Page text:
September 29, 2022


Beethoven: Piano Concertos Nos. “0”-7; Rondo in B-flat, WoO 6. Michael Korstick, piano; ORF Vienna Radio Symphony Orchestra conducted by Constantin Trinks. CPO. $33.99 (4 CDs).

     The canonic Beethoven Five Piano Concertos are, it seems, less and less likely to be deemed a complete set nowadays. The composer’s own adaptation of the Violin Concerto, with its fascinating timpani-accompanied first-movement cadenza, has moved from being a curiosity into a much more mainstream work. The original B-flat rondo written for what is now known as Concerto No. 2 (the first of the “canonic” group to be written, but the second to be published) turns up with increasing frequency. The 1784 concerto in E-flat has been given the number “0” and is accepted with that designation in much the same way that Bruckner’s Symphony No. “0” has gained widespread acknowledgment. And Beethoven’s last foray into the piano-concerto realm, a substantial (70-page) but incomplete fragment in D that was first recorded by Sophie-Mayuko Vetter on a fortepiano after being rendered performable through the efforts of Nicholas Cook and Hermann Dechant, serves as a fascinating what-might-have-been exploration of Beethoven’s pianistic thinking after the “Emperor” concerto. (For that matter, the solo-piano and piano-and-orchestra elements of the Triple Concerto and Choral Fantasy represent yet more in this realm.)

     The increasing acceptance of Beethoven as the composer of more than five piano concertos has, unsurprisingly, produced a certain level of dispute and confusion about everything from the choice of keyboard instrument to the numbering of the non-canonic concerto material. For a new four-CD CPO release, Michael Korstick and Constantin Trinks follow Carl Czerny in referring to the arrangement of the Violin Concerto as “Piano Concerto No. 7,” a designation that might seem reasonable if it were not for the fact that Czerny called the Triple Concerto No. 4 among the piano concertos – so the G major concerto invariably referred to as No. 4 became, for Czerny, No. 5, and the “Emperor” was labeled No. 6. The Kostick/Trinks recording rather confusingly retains the “No. 7” designation for the violin-concerto arrangement and uses “No. 6” to refer to the D major fragment from 1815 – in that respect following the Vetter recording’s numbering for the fragment, except that Vetter’s CD (on the Oehms label) did not include the violin-concerto arrangement and could therefore dodge the whole “what number is it?” issue.

     Korstick plays the entirety of his cycle on a modern grand piano, a historically inaccurate decision that nevertheless represents by far the most common approach to the Beethoven piano-and-orchestra output. Korstick has clearly thought carefully about the best way to handle the varying approaches and moods of these works – in fact, he has made revisions of his own to the D major fragment to make it, in his estimation, more playable and more in line with what Beethoven might have done if he had finished the concerto (or even the single movement). Everything Korstick does is pianistically sound, and the 1815 fragment contains a number of intriguing elements – although they would probably not have survived in this form if Beethoven had finished the piece, just as the few sketches of Beethoven’s Symphony No. 10 would almost certainly not have remained in their existing form if the work had been completed.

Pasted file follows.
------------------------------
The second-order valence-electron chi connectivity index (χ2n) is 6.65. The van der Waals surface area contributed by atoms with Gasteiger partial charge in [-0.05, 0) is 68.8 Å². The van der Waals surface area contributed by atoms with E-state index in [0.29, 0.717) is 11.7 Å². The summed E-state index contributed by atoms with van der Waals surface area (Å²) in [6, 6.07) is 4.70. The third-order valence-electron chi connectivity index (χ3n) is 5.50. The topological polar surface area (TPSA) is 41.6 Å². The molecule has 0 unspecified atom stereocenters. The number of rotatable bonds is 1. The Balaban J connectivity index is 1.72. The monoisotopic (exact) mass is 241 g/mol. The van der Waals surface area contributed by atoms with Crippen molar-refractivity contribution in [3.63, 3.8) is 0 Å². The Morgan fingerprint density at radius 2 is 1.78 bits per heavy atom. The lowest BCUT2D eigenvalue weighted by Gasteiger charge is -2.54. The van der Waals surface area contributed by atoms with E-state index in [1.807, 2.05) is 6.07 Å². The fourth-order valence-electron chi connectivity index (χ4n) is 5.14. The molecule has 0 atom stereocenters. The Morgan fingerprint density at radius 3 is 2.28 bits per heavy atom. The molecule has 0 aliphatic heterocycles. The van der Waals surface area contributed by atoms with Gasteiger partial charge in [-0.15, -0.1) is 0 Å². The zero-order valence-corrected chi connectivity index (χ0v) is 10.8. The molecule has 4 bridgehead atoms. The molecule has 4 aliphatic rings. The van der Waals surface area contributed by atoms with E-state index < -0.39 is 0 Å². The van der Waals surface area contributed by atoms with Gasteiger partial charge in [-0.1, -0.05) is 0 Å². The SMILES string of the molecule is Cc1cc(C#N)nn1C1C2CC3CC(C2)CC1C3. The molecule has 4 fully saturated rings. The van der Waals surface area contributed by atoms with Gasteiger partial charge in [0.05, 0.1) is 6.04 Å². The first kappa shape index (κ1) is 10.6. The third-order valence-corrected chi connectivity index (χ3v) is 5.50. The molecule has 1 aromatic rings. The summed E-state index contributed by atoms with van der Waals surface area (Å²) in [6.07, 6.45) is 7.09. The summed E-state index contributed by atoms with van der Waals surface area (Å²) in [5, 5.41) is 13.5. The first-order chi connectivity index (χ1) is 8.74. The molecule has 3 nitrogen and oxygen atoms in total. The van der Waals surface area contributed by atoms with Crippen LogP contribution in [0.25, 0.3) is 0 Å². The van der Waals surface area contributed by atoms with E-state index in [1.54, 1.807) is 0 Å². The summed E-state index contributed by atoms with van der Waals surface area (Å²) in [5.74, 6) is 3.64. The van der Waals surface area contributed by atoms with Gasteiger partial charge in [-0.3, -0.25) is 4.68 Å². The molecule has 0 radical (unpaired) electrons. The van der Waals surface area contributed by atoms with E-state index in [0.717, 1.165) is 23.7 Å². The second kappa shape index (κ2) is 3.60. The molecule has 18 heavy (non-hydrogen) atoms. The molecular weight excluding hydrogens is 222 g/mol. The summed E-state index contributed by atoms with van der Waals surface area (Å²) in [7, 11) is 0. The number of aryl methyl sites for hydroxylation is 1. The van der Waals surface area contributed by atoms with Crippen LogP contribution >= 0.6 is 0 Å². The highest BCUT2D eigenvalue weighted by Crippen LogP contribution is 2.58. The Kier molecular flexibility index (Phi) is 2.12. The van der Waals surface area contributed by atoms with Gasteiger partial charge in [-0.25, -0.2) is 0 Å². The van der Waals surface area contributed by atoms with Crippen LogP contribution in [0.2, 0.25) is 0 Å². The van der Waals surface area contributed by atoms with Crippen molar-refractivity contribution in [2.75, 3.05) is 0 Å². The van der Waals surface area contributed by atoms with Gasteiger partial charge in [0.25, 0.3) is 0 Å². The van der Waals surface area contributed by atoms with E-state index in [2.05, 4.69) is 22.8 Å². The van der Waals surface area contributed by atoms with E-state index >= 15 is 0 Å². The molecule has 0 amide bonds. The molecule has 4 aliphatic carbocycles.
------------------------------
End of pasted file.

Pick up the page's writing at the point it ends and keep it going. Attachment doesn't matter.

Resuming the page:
Korstick and Trinks present all the concertos intelligently. The first three discs are given over to the “canonic five” and the arrangement of the Violin Concerto – which is placed between Nos. 4 and 5, where it belongs based on its opus number and date of composition. The fourth disc functions as a sort of appendix, including the 1784 concerto, the B-flat Rondo WoO 6, and the 1815 fragment. This is a reasonable approach to the expanded canon and provides a fine opportunity to engage with the music chronologically while also exploring the less-often-heard “byways” traveled by Beethoven in this instrumental combination. The performances themselves are uniformly well-done and carefully considered: Korstick is a thoughtful pianist, and Trinks and the ORF Vienna Radio Symphony Orchestra provide him with clear, well-balanced support throughout. Korstick does not hesitate to put his own imprimatur on the less-often-heard works in the set: he had Hermann Dechant, the same musicologist who helped create a playable version of the 1815 fragment, produce a new orchestration for Concerto No. “0,” which was originally orchestrated by Willy Hess – Beethoven’s orchestral parts have not survived. Dechant’s orchestration is more forward-looking than the one by Hess, notably by its inclusion of bassoons throughout in addition to the flutes and horns that would be typical for the time – and the use of trumpets and timpani in the finale. The result is somewhat grander than really fits a work by the 14-year-old Beethoven – although the unusual difficulty of the piano part, which Beethoven probably created to showcase his own performance capabilities, does seem to invite a degree of surface-level gloss.

     There are many very fine recordings of the Beethoven piano concertos, most usually sticking to the five-concerto group, but an increasing number including at least some ancillary piano-and-orchestra material. The Korstick/Trinks release does not offer historically informed performances, although Korstick is careful not to over-romanticize his readings. Taken as a whole, this is a well-paced, well-thought-out set that handles the canonic concertos with skill and sensitivity and offers the opportunity to expand one’s knowledge and enjoyment of Beethoven’s piano-and-orchestra music by including additional items that are less often heard, even if no longer entirely obscure.

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